12 Neo-Classical Ballet As with all art forms, the 20th Century was one of revolting against the rules. Choreographers began to play with movement outside of the traditional ballet vocabulary. Choreographers were tired of being constrained by the rules of Classical Ballet. They were tired of only creating ballets about fairy tales. Many began to use other stories for their ballet plots. Balanchine used the works of Shakespeare. One of his most famous Neo-classical ballets is Romeo and Juliet. Others used folk tales. Njinsky created Rite of Spring based upon a Native tradition of human sacrifice. Diaghilev worked with the composer Stravinsky to create Firebird and Petrushka based upon Russian folklore.

13 Neo-Classical Ballet Clips
Romeo and Juliet The Rite of Spring Firebird Promo Petrouchka The Dying Swan

14 Contemporary Ballet The revolt continued. The choreographers ditched the idea of having a plot. The movement became more horizontal and included more twisting and curving. It even included floor work. Russia’s monarchy fell and the Communist party took over. Ballet continued to flourish, but many choreographers and dancers defected and came to the U.S. George Balanchine cofounded the New York City Ballet and continued to create Neo-Classical and Contemporary ballets. American Ballet Theater and The Joffrey Ballet were also established in NYC. NYC and Moscow became headquarters for ballet in the 20th Century.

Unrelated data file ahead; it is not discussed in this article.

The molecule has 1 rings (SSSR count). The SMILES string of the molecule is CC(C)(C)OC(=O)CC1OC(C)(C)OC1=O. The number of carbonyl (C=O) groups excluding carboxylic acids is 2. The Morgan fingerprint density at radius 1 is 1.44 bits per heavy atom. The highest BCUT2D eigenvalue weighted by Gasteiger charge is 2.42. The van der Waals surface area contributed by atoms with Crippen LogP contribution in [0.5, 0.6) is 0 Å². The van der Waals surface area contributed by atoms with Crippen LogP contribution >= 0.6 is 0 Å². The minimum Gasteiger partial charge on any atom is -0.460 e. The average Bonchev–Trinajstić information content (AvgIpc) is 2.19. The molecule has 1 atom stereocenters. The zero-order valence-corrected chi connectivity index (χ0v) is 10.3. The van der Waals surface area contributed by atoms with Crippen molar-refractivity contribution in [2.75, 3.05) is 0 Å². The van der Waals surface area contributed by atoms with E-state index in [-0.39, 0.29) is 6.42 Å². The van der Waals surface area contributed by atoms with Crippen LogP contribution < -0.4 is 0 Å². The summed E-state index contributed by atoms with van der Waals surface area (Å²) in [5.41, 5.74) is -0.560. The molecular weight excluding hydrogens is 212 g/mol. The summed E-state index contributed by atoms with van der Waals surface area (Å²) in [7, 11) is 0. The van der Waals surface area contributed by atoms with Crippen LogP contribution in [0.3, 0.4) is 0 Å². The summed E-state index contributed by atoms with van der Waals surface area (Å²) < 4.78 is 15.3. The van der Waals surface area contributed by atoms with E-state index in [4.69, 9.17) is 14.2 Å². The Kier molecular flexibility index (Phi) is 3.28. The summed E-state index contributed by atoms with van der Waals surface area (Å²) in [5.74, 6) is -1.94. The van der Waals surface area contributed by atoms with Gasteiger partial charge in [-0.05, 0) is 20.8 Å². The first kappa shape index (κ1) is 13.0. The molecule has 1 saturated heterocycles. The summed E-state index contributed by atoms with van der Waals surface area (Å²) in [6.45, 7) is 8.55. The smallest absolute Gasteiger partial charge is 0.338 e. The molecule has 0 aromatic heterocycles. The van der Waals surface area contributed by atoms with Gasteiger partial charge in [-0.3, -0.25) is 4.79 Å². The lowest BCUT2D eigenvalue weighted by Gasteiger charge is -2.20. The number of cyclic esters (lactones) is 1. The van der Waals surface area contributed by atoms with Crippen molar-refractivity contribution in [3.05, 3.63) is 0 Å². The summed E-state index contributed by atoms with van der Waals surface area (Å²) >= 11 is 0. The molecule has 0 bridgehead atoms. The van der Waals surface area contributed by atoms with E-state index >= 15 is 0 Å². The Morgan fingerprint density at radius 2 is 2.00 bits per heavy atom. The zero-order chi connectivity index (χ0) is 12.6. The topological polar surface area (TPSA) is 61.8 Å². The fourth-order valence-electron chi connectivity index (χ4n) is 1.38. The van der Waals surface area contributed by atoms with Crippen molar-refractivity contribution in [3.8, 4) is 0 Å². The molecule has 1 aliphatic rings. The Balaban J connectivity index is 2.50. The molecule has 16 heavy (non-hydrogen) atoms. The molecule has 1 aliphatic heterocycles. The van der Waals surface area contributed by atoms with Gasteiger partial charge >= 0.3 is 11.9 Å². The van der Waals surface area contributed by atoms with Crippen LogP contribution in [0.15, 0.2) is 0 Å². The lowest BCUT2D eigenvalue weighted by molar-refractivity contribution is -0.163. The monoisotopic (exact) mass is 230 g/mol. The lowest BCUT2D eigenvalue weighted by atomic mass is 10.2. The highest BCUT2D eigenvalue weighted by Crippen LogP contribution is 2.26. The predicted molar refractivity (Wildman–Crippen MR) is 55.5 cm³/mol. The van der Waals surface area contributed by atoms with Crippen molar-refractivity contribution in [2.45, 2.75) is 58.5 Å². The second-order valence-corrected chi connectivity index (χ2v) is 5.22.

15 Contemporary Ballet Clips
Jewels Promo Push Comes to Shove Dance Theatre of Harlem and Sesame Street

16 Similarities and Differences Between Classical and Contemporary Ballet
Both use a vocabulary of movement that employs the French language Classical ballet always has a storyline; most contemporary ballets focus on the movement Both utilize dancers who are highly trained in their technique and performance abilities Classical ballet appears very symmetrical, with both sides of the stage equally “balanced” by having the same number of dancers on each side executing the same movements. Contemporary ballet does not focus on symmetry, and having a stage that is “unbalanced” is a characteristic of the style Both emphasize a strong relationship to music There is always a pas de deux in a classical ballet; there may or may not be one in contemporary ballet Classical ballet choreography may incorporate pantomime and literal gestures; contemporary ballet never does Female dancers always wear pointe shoes in a classical ballet; they may or may not wear them in contemporary ballet For the most part, dancers in a classical ballet keep their spines erect; dancers in a contemporary ballet curve, twist and bend their upper bodies.